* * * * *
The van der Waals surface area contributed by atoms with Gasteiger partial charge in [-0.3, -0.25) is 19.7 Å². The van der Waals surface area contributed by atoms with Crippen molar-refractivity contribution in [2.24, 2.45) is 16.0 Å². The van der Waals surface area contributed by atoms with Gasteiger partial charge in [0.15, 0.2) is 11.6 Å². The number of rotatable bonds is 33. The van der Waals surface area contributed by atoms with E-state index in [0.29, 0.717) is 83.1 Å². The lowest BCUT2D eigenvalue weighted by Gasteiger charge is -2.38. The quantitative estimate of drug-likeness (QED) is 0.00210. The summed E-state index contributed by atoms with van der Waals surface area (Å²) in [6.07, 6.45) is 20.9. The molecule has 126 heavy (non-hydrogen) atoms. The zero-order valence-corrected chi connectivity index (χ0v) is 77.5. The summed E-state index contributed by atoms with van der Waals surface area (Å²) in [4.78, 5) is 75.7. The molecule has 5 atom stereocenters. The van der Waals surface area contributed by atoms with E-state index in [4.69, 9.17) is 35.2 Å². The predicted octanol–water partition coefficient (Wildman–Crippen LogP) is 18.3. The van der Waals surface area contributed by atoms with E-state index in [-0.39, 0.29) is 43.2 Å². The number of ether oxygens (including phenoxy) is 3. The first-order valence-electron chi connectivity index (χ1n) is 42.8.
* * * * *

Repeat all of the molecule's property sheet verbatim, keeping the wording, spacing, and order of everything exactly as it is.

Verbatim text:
The van der Waals surface area contributed by atoms with Gasteiger partial charge in [-0.3, -0.25) is 19.7 Å². The van der Waals surface area contributed by atoms with Crippen molar-refractivity contribution in [2.24, 2.45) is 16.0 Å². The van der Waals surface area contributed by atoms with Gasteiger partial charge in [0.15, 0.2) is 11.6 Å². The number of rotatable bonds is 33. The van der Waals surface area contributed by atoms with E-state index in [0.29, 0.717) is 83.1 Å². The lowest BCUT2D eigenvalue weighted by Gasteiger charge is -2.38. The quantitative estimate of drug-likeness (QED) is 0.00210. The summed E-state index contributed by atoms with van der Waals surface area (Å²) in [6.07, 6.45) is 20.9. The molecule has 126 heavy (non-hydrogen) atoms. The zero-order valence-corrected chi connectivity index (χ0v) is 77.5. The summed E-state index contributed by atoms with van der Waals surface area (Å²) in [4.78, 5) is 75.7. The molecule has 5 atom stereocenters. The van der Waals surface area contributed by atoms with E-state index in [4.69, 9.17) is 35.2 Å². The predicted octanol–water partition coefficient (Wildman–Crippen LogP) is 18.3. The van der Waals surface area contributed by atoms with E-state index in [-0.39, 0.29) is 43.2 Å². The number of ether oxygens (including phenoxy) is 3. The first-order valence-electron chi connectivity index (χ1n) is 42.8.